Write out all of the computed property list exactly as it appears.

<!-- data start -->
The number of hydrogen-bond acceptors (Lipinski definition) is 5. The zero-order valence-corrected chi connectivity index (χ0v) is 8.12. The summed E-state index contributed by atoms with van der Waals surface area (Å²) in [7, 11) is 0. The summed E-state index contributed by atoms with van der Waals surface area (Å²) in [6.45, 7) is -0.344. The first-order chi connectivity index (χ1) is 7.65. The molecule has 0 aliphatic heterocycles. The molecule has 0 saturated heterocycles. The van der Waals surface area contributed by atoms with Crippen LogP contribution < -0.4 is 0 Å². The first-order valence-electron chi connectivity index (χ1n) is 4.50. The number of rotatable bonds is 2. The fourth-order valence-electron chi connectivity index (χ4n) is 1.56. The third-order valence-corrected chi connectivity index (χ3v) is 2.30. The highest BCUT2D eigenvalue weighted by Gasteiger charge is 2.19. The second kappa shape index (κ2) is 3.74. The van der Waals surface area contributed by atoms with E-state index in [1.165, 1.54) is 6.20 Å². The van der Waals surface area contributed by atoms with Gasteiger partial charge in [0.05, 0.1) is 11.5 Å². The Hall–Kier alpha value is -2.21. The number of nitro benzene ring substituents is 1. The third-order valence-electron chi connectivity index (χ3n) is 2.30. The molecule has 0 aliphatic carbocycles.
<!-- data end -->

The number of hydrogen-bond acceptors (Lipinski definition) is 5. The zero-order valence-corrected chi connectivity index (χ0v) is 8.12. The summed E-state index contributed by atoms with van der Waals surface area (Å²) in [7, 11) is 0. The summed E-state index contributed by atoms with van der Waals surface area (Å²) in [6.45, 7) is -0.344. The first-order chi connectivity index (χ1) is 7.65. The molecule has 0 aliphatic heterocycles. The molecule has 0 saturated heterocycles. The van der Waals surface area contributed by atoms with Crippen LogP contribution < -0.4 is 0 Å². The first-order valence-electron chi connectivity index (χ1n) is 4.50. The number of rotatable bonds is 2. The fourth-order valence-electron chi connectivity index (χ4n) is 1.56. The third-order valence-corrected chi connectivity index (χ3v) is 2.30. The highest BCUT2D eigenvalue weighted by Gasteiger charge is 2.19. The second kappa shape index (κ2) is 3.74. The van der Waals surface area contributed by atoms with E-state index in [1.165, 1.54) is 6.20 Å². The van der Waals surface area contributed by atoms with Gasteiger partial charge in [0.05, 0.1) is 11.5 Å². The Hall–Kier alpha value is -2.21. The number of nitro benzene ring substituents is 1. The third-order valence-electron chi connectivity index (χ3n) is 2.30. The molecule has 0 aliphatic carbocycles.